New Releases for the Week of May 24, 2019


ALADDIN

(Disney) Will Smith, Naomi Scott, Mena Massoud, Marwan Kenzari, Billy Magnusson, Nasim Pedrad, Alan Tudyk (voice), Jordan Nash. Directed by Guy Ritchie

Continuing Disney’s recent spate of live action remakes of animated hits, a young Arabian thief discovers a magic lamp and frees the genie within, allowing him to be transformed into a handsome prince to win the princess of his dreams. However, an evil sorcerer has his own plans for the lamp.

See the trailer, video featurettes, clips and promos here
For more on the movie this is the website
Genre: Family
Now Playing: Wide Release
Rating: PG (for some action/peril)

Booksmart

(Annapurna/United Artists) Kathryn Dever, Beanie Feldstein, Billie Lourd, Skyler Gisondo Two hard-working high school seniors who were academic champions at their school come to the realization that they should have spent a little more time having fun. They are therefore determined to cram four years of fun into a single night.

See the trailer, clips, interviews, video featurettes and B-roll video here
For more on the movie this is the website  
Genre: Comedy
Now Playing: Wide Release
Rating: R (for strong sexual content and language throughout, drug use and drinking – all involving teens)

BrightBurn

(Screen Gems) Elizabeth Banks, David Denman, Jackson A. Dunn, Matt Jones. A childless couple find a child in a crashed spacecraft and raise them on their own. Sound familiar? Think of this as Superman Dark.

See the trailer and a clip here
For more on the movie this is the website  
Genre: Horror
Now Playing: Wide Release
Rating: R (for horror violence/bloody images, and language)

India’s Most Wanted

(Fox STAR) Arjun Kapoor, Rajesh Sharma, Prasanth, Gaurav Mishra. Based on the true story of the largest covert operation in the history of India in which a vicious terrorist is captured without firing a single bullet.

See the trailer and clips here
For more on the movie this is the website  
Genre: Action
Now Playing: Touchstar Southchase
Rating: NR

Photograph

(Amazon) Nawazuddin Siddiqi, Sanya Malhotra, Akash Sinha, Abdul Quadir Amin. A struggling street photographer in Mumbai, heavily pressured by his grandmother to marry, manages to convince a shy young stranger to pose as his fiancé. Unexpectedly, the two form a deeper bond that transforms them in ways they couldn’t have predicted.

See the trailer and a clip here
For more on the movie this is the website  
Genre: Romance
Now Playing: Regal Winter Park Village
Rating: PG-13 (for some thematic material)

PM Narendra Modi

(Rising Star) Vivek Oberoi, Boman Irani, Barkha Bhist, Anjan Srivastav. The story of the often controversial Indian Prime Minister, who was recently re-elected to a second term.

See the trailer, clips and video featurettes here
For more on the movie this is the website  
Genre: Biographical Drama
Now Playing: AMC West Oaks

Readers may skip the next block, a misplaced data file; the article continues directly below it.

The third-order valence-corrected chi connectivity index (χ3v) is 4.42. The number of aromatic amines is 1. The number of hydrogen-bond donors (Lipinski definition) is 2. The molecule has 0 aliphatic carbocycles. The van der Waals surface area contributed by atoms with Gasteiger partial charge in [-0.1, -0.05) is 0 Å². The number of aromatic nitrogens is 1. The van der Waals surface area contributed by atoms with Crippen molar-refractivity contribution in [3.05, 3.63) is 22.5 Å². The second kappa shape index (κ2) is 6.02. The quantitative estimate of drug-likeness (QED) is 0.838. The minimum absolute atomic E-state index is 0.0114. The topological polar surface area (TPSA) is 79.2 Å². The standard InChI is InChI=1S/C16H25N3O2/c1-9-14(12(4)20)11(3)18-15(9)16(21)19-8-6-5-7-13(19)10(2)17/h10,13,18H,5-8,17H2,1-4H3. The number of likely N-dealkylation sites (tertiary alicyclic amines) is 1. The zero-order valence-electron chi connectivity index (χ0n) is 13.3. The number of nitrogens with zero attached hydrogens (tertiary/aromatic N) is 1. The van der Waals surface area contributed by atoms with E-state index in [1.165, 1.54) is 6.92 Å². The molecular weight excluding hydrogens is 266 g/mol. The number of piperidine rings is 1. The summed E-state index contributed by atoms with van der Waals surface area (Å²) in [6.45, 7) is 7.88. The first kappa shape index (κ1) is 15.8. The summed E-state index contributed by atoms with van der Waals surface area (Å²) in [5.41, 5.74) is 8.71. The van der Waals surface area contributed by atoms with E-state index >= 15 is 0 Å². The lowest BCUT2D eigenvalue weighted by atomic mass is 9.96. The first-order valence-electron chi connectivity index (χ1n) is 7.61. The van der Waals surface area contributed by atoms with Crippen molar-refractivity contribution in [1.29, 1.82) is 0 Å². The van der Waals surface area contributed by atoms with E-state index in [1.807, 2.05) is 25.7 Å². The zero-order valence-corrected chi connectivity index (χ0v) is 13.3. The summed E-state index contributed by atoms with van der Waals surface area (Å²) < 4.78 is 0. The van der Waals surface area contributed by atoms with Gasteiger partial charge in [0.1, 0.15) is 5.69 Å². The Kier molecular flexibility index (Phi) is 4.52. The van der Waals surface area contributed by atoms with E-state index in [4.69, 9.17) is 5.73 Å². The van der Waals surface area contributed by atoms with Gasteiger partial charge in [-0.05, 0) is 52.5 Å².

Rating: NR

ALSO OPENING IN ORLANDO/DAYTONA:

Assimilate
Between Maybes
Combat Obscura
The Poison Rose
The Professor

ALSO OPENING IN MIAMI/FT. LAUDERDALE:

All is True
Between Maybes
The Cold Blue
Non-Fiction
Sita

ALSO OPENING IN TAMPA/ST. PETERSBURG:

Isabelle
Ratnamanjari
Sita

ALSO OPENING IN JACKSONVILLE/ST. AUGUSTINE:

Between Maybes
Sita

SCHEDULED FOR REVIEW:

Aladdin
Booksmart
BrightBurn

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Bright


Not your two ordinary cops.

(2017) Fantasy (Netflix) Will Smith, Joel Edgerton, Noomi Rapace, Edgar Ramirez, Lucy Fry, Veronica Ngo, Alex Meraz, Happy Anderson, Ike Barinholtz, Dawn Olivieri, Matt Gerald, Margaret Cho, Joseph Piccuirro, Brad William Henke, Jay Hernandez, Enrique Murciano, Scarlet Spencer, Andrea Navedo, Kenneth Cho, Bobby Naderi, Carlos Linares, Bunnie Rivera. Directed by David Ayer

 

This Netflix film, released last Christmas, is a perfect example of the dichotomy between critics and audiences. Film critics hammered the film, calling it confusing and preposterous. Audiences loved it, making it one of the most watched non-theatrical movies ever. Netflix called for a sequel which is likely to be on the streaming giant’s front page in two to three years.

Smith, one of the most appealing actors in Hollywood for the past two decades, stars as a bitter and curmudgeonly L.A. cop who has a new partner that he doesn’t want. That sounds like the plot to dozens of cop buddy movies but this one’s a little different – it turns out his partner, Nick (Edgerton) is not just a different ethnicity. He’s an Orc – a completely different species.

The two are on the trail of a magic wand so powerful that whoever wields it can essentially bend the world to their will. Fortunately, only a select few can actually wield the wand; these worthies are called “Brights” and they only appear once every generation or so. Also on the trail of the wand is a bunch of corrupt cops, a gang of Orcs (who are portrayed here essentially as low-riding gangbangers) and an evil elf named Leilah (Rapace). Assisting Nick and Daryl (the Smith character’s name) is a less corrupt elf named Tikka (Fry).

There are some pretty decent effects here and Smith has never been so badass as he is in this film. I’m not kidding when I say that this is his best performance in a decade. Daryl walks around in a perpetually foul mood, like there’s a rock in his shoe he can’t quite get rid of or he has a particularly painful case of hemorrhoids. Either way, he’s far from cheerful; he’s like the anti-Fresh Prince.